The National Question didn't get as much of an airing as I'd hoped in Thursday night's GOP presidential hopefuls’ debates. (Although Ann Coulter and NumbersUSA’s ever-cheerful Roy Beck are modestly pleased). Unless I missed something, Birthright Citizenship, Chain Migration, Affirmative Action for immigrants, an immigration moratorium, and the status of Puerto Rico all went unmentioned.
I conclude that the National Question is still radioactive. Legal immigration went almost completely unmentioned. The exception here was Rick Santorum, who said he'd reduce legal immigration by 25 percent. That counts as sensationally bold in the milk-and-water apologetics that passes for public conversation about immigration, but it's actually rather feeble. What's really needed is a moratorium. Still, credit to Santorum for even venturing that close to the plutonium. (Scott Walker also said he wanted a “legal immigration system that gives priority to American working families and wages”—which he said later on Hannity meant lower numbers).
Here's a question nobody was asked in these debates, and that I guarantee nobody will be asked in future debates:
Suppose Congressional leaders agreed to a moratorium on all immigration for settlement and all guest-worker visas like H-1Bs, with sensible tightly-defined necessary exceptions, in return for a blanket amnesty on persons currently here illegally. Would you approve that deal?
Now that's a real immigration question, a real meaty bit of political decision-making to confront a candidate with. I can think of half a dozen similar.
Questions like these—frank, reasonable questions about our nation, about its very nature, about what it'll be like for our grandchildren to live in—can't be raised. The acceptable zone of public discourse is too narrow, too constrained, too constipated.
The reason for this narrowness isn't hard to find. Both the ideological Left and the major business lobbies have harnessed the earnest, moralistic tendencies in American culture to their own purposes. Denying settlement rights to persons who want to settle here would be unkind. If you want to do that you are a bad person. Behind all the moralistic flimflam you can, if you listen carefully, hear the ker-ching of cash registers and the low murmur of Trotskyite study groups; but most people don't listen that carefully.
So, not much here for immigration patriots.
But the thing we all wanted to know from last night’s GOP debate was: would Donald Trump self-destruct?
It was on the cards. This was a new format for Trump, and he's been showing signs of nervousness.
He's also got a fine line to walk. His success so far has been as the candidate who isn't a politician, the anti-politics candidate. That's gotten him great poll numbers from people who think politicians are out of touch. Trump's polling numbers are especially good among non-college graduates, people in industries like construction who've seen their jobs swallowed up by mass immigration. [Why Donald Trump is winning, By Jim Tankersley, Scott Clement and Peyton Craighill WonkBlog, August 5, 2015]
There's a ceiling on that appeal though, and it's not a high enough ceiling to get Trump elected President. The paradox of his position is that to break through that ceiling, he needs to come across as more of a politician.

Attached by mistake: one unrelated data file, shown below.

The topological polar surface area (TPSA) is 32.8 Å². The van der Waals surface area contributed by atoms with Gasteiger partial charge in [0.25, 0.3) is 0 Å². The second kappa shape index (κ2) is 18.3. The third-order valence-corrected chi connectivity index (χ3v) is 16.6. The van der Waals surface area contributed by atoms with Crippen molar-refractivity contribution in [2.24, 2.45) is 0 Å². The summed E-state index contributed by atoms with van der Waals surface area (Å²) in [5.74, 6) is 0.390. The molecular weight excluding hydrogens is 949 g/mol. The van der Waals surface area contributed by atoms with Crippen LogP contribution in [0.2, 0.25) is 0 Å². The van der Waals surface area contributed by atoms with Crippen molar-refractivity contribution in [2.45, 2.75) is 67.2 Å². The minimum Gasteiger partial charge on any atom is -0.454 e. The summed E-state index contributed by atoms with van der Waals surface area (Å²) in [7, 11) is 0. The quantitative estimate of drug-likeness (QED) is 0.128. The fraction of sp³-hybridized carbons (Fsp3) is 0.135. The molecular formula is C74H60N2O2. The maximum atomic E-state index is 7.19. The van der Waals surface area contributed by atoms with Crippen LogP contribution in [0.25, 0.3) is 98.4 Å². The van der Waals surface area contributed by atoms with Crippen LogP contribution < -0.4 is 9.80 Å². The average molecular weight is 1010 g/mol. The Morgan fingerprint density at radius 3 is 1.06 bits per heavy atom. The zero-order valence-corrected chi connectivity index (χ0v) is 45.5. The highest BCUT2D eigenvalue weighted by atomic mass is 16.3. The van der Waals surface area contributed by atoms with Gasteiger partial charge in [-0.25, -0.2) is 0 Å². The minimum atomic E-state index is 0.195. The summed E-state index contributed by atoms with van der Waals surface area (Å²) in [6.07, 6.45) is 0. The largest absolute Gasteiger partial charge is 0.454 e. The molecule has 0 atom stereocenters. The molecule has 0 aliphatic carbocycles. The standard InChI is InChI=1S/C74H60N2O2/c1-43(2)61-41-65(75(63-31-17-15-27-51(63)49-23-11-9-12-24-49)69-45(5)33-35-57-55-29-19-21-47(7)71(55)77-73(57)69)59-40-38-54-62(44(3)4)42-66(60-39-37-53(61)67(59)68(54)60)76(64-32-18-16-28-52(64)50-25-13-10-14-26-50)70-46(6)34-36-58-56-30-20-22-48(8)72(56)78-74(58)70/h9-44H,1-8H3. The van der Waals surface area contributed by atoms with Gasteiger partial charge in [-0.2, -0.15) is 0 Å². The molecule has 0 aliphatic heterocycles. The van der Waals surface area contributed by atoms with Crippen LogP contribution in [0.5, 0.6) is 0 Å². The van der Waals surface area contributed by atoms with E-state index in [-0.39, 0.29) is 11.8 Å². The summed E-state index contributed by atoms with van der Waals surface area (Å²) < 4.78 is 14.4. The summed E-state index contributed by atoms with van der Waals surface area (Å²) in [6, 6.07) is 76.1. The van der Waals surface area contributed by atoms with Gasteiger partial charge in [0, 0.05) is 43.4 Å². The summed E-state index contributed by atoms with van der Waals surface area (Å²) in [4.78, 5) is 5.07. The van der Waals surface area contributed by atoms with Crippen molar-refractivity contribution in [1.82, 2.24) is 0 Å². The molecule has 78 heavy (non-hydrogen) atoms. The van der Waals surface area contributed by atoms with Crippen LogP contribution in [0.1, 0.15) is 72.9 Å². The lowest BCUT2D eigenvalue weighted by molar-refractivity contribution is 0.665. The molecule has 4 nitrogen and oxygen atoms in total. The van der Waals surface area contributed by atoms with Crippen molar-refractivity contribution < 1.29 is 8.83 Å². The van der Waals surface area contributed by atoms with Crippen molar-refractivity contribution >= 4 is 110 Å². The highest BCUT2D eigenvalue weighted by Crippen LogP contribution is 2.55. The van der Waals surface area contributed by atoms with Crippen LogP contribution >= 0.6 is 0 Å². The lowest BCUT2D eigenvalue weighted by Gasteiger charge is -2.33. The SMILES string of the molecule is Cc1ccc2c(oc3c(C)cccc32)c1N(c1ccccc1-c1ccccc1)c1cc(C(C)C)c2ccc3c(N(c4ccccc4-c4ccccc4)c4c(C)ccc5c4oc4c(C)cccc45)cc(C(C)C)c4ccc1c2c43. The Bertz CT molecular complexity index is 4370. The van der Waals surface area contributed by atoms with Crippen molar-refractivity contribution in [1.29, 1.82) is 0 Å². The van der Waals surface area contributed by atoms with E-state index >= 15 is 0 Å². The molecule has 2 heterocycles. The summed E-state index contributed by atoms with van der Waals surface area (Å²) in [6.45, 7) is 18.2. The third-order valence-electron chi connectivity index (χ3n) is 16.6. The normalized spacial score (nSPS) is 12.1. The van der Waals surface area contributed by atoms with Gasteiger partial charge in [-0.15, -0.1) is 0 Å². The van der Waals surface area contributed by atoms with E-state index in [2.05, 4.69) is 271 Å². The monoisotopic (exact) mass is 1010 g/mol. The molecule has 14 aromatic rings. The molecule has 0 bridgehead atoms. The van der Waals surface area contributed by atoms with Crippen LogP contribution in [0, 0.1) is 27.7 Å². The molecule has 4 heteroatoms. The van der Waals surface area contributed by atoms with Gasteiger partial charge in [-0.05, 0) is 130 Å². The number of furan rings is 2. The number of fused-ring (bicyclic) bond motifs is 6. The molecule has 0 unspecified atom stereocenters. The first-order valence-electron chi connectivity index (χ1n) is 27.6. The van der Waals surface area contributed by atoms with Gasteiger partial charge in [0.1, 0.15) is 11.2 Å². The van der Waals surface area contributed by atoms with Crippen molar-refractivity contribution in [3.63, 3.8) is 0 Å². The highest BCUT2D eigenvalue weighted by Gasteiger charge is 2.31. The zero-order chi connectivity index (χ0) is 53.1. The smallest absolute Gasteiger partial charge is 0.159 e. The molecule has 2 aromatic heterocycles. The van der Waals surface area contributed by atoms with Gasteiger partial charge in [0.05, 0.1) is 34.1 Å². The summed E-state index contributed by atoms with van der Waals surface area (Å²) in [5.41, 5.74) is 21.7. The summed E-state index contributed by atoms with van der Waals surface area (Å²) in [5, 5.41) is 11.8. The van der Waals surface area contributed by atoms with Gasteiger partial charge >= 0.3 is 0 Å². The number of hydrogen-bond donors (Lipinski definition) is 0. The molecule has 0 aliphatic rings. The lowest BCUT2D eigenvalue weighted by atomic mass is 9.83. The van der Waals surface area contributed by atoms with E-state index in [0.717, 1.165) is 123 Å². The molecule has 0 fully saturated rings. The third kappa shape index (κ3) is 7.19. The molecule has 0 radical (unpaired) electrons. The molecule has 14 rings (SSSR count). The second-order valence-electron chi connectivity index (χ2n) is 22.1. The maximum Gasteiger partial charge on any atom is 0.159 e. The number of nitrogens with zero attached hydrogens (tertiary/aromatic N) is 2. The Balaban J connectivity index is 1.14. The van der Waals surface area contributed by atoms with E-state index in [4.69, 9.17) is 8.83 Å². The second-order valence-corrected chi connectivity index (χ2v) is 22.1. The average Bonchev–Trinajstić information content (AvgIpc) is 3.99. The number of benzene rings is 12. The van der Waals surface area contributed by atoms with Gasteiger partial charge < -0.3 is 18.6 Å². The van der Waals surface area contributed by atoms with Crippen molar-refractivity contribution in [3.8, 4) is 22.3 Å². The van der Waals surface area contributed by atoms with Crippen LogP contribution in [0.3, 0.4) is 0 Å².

As fed up as we all are with professional pols, we have certain deep expectations of the people we hire to do work for us. If I hire in a roofer to fix the leak in my garage, I'm not pleased if he shows up in a leopardskin jumpsuit with his hair dyed turquoise.
The generality of voters, especially middle-class, college-educated voters, expect a certain demeanor from people running for office. They expect some gravitas. Let's face it, Trump has a gravitas deficit.
That's the fork he's in. If he ramps up the gravitas, the voters currently cheering him on might start thinking: "Oh, he's just like the other damn pols after all," and fall away. If he stays the bad-boy candidate, he's stuck under that ceiling.
And that's where he's still stuck after Thursday night's debate.
Trump fortified the credentials he's already got. He owned up frankly to his willingness to run Third Party—no shucking and jiving there. He unashamedly admitted strategic use of the bankruptcy laws; ditto about making political contributions all over. He jeered at Megyn Kelly's blathering about some absurd "War on Women," where a professional pol would have run for cover.
All good stuff, and I love Trump for it.
He has to find a way through that ceiling, though.
My advice to Trump: work gradually, cautiously towards the expectations of gravitas over the next few months, but avoid sudden changes. In future debates he should continue to be the spoiler and mocker, but tone down the bumptiousness just a tick or two more each time.
But the point is that there will be a next time.
John Derbyshire [email him] writes an incredible amount on all sorts of subjects for all kinds of outlets. (This no longer includes National Review, whose editors had some kind of tantrum and fired him. ) He is the author of We Are Doomed: Reclaiming Conservative Pessimism and several other books. His most recent book, published by VDARE.com com is FROM THE DISSIDENT RIGHT (also available in Kindle).His writings are archived at JohnDerbyshire.com.
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